Tuesday, September 10, 2013

Is math invented or discovered?

Some excerpts of this article follow. Recall my criticism (real/false reason) of the math basis of the Model of Hierarchical Complexity, which has metaphysical, Platonic bases.

"A recent development within the last century was the discovery of fractals. Beautiful complex patterns, such as the Mandelbrot set, can be generated from simple iterative equations. Mathematical Platonists eagerly point out that elegant fractal patterns are common in nature, and that mathematicians clearly discover rather than invent them. A counterargument is that any set of rules has emergent properties. For example, the rules of chess are clearly a human contrivance, yet they result in a set of elegant and sometimes surprising characteristics. There are infinite numbers of possible iterative equations one can possibly construct, and if we focus on the small subset that result in beautiful fractal patterns we have merely seduced ourselves.

"The non-Platonist view is that, first, all mathematical models are approximations of reality. Second, our models fail, they go through a process of revision, and we invent new mathematics as needed. Analytical mathematical expressions are a product of the human mind, tailored for the mind. Because of our limited brainpower we seek out compact elegant mathematical descriptions to make predictions. Those predictions are not guaranteed to be correct, and experimental verification is always required. What we have witnessed over the past few decades, as transistor sizes have shrunk, is that nice compact mathematical expressions for ultra small transistors are not possible. We could use highly cumbersome equations, but that isn't the point of mathematics. So we resort to computer simulations using empirical models. And this is how much of cutting edge engineering is done these days.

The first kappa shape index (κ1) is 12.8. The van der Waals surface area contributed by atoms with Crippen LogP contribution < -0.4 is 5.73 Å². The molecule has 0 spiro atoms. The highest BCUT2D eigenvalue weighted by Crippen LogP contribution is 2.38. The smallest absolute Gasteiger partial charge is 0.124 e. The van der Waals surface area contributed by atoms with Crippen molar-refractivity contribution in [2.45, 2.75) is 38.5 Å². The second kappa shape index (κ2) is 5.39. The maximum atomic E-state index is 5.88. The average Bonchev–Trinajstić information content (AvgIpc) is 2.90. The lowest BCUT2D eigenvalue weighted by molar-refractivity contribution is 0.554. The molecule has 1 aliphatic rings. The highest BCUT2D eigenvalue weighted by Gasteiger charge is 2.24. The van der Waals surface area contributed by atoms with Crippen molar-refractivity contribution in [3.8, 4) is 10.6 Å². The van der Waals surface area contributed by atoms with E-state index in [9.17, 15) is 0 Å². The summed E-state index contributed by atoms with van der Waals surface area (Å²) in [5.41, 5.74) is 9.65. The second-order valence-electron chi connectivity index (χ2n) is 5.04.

"The realist picture is simply an extension of this non-Platonist position, emphasizing that compact analytical mathematical expressions of the physical world around us are not as successful or ubiquitous as we'd like to believe. The picture that consistently emerges is that all mathematical models of the physical world break down at some point. Moreover, the types of problems addressed by elegant mathematical expressions are a rapidly shrinking subset of all the currently emerging scientific questions."

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